I discovered yesterday that I was one of the 56 million or more privileged to be included in the Home Depot security breach. My Visa card was compromised, and the crooks had already tried to charge more that $1000 in purchases at Walmart.
Thankfully my credit union noticed the fraudulent transactions and blocked my account until they could get confirmation from me. Unfortunately, they didn’t have my current phone number (I dropped my landline and forgot to notify them). Instead, it took a call from me wondering why my transactions weren’t going through to find out what was going on.
This isn’t the first time I’ve been a victim of such fraud, but I escaped the Target data breach and this is the first time in a few years I’ve had to deal with the repercussions of such an incident. I had lost track of how dependent I had become on electronic payments in our cashless society.
As I think through how many companies are auto-billing my Visa, I’m amazed at how much time it’s going to take to straighten everything out: My insurance company, the gym, my hosting company, stored accounts on e-commerce sites. The list goes on.
And that’s just me.
The downstream cost of security breaches is enormous. Each one of these companies will get a bounced payment if I don’t update my records immediately. They’ll have to spend time and money tracking down customers for updated payment information. My credit union has answer untold calls from unhappy customers, block and refund transactions, and issue new cards.
Home Depot of course has to deal with the brunt it. The media backlash. The expenses associated with notifying affected customers. The cost of free credit monitoring. The damaged reputation.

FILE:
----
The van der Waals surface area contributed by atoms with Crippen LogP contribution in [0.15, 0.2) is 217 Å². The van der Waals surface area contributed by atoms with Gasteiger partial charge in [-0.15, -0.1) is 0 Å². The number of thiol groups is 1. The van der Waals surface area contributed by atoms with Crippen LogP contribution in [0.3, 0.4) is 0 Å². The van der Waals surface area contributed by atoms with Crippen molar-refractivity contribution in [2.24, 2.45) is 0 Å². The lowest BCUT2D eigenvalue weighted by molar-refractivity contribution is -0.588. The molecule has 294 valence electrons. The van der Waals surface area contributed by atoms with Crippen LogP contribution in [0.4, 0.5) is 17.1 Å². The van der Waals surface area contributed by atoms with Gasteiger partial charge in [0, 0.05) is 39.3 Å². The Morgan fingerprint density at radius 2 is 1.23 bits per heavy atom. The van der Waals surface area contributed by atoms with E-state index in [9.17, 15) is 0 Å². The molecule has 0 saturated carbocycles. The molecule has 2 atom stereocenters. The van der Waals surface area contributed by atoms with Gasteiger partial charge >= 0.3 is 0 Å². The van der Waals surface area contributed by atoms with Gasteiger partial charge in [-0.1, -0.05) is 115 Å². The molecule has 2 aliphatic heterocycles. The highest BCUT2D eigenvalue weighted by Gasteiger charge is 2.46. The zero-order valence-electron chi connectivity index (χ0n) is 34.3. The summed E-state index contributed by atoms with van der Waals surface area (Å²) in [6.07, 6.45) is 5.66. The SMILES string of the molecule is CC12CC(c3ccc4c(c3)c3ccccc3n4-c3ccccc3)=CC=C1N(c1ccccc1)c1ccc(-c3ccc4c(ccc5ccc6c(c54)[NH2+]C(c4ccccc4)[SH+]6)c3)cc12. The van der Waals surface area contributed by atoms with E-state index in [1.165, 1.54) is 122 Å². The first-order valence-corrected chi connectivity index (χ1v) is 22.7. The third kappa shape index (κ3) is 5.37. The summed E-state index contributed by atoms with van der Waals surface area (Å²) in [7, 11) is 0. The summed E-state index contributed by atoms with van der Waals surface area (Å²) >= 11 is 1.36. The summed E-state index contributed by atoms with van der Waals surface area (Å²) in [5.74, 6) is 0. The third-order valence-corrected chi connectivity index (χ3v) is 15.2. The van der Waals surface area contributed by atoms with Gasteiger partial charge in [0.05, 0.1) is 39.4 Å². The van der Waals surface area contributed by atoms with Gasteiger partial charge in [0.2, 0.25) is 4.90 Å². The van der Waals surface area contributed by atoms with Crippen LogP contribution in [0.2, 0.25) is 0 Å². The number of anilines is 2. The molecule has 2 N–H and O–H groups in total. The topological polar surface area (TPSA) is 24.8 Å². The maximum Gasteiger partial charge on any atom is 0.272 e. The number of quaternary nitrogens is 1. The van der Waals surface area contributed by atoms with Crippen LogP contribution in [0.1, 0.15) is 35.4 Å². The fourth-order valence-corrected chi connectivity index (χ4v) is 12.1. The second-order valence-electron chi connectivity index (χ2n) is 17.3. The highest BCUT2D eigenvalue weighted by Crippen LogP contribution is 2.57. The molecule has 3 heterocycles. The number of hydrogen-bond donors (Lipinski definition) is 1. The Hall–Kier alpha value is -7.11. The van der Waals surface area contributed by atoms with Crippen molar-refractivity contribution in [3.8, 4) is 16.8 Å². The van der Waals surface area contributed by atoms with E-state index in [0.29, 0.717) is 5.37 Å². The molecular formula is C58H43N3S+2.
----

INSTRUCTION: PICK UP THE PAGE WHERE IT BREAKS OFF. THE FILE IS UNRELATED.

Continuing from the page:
The whole situation has left me feeling that the only safe transaction is a cash one, but that’s certainly not practical in this day and age.
I know I’m not alone in this plight, and many of your reading this are in the same situation. While the personal impact is frustrating, the business impact can be much greater.
Security experts say it’s not a matter of “if” but “when” you’ll face a similar challenge so you need to prepare.
I haven’t seen figures yet on what this will cost Home Depot, and the effects of this breach will be far reaching.
It’s like a hurricane that affects much more than the residents, employers and local businesses in the area it hits. Insurers, mortgage companies and all the service providers like gas and electric are impacted. Friends and relatives feel the effects, even when they live far away. Car dealers, home furnishing stores, delivery services, medical practices, they all feel the pain.
The difference is that a hurricane is a natural disaster. Hacking isn’t.
Businesses have a responsibility to do everything possible to prevent these security breaches, although staying ahead of the game can be difficult. If you haven’t done so already, take some time in the next day or two to review your company’s security protocols and crisis response plan.
Make sure these are solid as they can possibly be. If you don’t have them, jump on it and do something. Don’t wait until it’s too late.
This may not be your forte, but it’s mission critical. Seek help when you need it from a qualified technology expert or security consultant. Get a communications consultant to help you with the crisis response plan. Make sure your employees know how to detect and prevent such instances, and if they suspect them, be sure they know how to respond.
Don’t become the next data breach headline.
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